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‘Dementia changes everything . . . we either adapt or face ruin’



"Due to the complexity of the swallowing process, many adverse health conditions can influence swallow function. Swallowing disorders may occur because of wide variety of neurological and non-neurological conditions such as oropharyngeal or esophageal cancer, neurologic diseases such as stroke, traumatic brain injury, spinal cord injury, Parkinson’s disease, multiple sclerosis, amyotrophic lateral sclerosis (ALS) and Alzheimer’s disease. Stroke is the leading cause of neurologic dysphagia. “Common complications of dysphagia in both stroke and dementia include malnutrition and pneumonia” (Sura, L. 2012)."

This year 225,000 people, equivalent to the population of Milton Keynes, will be diagnosed with dementia. Some 60,000 people, the population of Maidenhead, will die directly from the disease. By 2025 the total number of people in the UK living with dementia will have exceeded a million for the first time — two for every doctor and nurse employed in the NHS.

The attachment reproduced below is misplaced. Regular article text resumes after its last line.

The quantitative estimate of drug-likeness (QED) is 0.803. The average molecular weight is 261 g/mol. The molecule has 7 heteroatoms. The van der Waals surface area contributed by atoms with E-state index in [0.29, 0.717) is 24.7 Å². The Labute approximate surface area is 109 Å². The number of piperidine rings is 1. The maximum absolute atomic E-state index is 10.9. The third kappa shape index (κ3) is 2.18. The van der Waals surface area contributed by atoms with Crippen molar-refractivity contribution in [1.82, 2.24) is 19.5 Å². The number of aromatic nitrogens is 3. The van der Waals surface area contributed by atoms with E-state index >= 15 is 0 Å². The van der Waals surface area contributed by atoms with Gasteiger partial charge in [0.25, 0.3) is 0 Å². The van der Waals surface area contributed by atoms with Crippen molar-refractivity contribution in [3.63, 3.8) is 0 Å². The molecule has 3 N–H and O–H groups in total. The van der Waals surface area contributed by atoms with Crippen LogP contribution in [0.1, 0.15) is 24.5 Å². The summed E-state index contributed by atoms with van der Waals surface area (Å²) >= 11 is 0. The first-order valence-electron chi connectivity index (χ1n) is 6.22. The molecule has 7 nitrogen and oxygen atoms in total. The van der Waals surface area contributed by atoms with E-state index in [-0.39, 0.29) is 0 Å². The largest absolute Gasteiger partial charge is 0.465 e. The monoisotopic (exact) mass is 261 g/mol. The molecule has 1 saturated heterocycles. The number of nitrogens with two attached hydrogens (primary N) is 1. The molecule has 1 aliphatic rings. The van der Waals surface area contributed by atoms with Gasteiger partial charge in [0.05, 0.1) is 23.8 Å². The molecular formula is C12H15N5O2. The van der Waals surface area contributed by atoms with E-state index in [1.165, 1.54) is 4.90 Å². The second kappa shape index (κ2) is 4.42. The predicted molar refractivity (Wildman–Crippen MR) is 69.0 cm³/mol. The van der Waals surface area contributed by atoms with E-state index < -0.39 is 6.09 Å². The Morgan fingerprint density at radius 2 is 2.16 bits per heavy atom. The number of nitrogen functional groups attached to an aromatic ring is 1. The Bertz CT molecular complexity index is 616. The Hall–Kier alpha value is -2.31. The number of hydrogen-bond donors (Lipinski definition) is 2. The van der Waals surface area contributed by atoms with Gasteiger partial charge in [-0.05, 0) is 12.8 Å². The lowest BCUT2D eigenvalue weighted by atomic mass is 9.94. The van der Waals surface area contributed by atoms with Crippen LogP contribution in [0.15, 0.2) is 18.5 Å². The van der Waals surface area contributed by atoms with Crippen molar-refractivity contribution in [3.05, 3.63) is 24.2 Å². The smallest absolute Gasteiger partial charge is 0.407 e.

Dementia is now the leading cause of death in Britain, and it is also untreatable. More than that, the most promising recent drugs, developed using theories about the disease on which the research community has pinned two decades of hope, have failed.

Now scientists and charities have said that it is time to adjust to a new future, in which dementia is a part of all our lives — as carers, patients, or just members of a society in which, for economic reasons if nothing else, those suffering from the disease will have to integrate into our communities rather than live on the fringes. The age of dementia is upon us, and over the next four days in a series of articles The Times will be exploring what that means.

For Chris Whitty, chief scientific adviser for the Department of Health, it is “one of the biggest challenges to our society and the NHS”. Peter Piot, director of the London School of Hygiene and Tropical Medicine, goes further, calling it a “ticking time bomb”.

“Dementia is a devastating disease that does not respect borders and which affects some of the most vulnerable people on earth. Defeating it is one of the greatest global health challenges of our time. To tackle it, the world and its leaders must come together,” he said.

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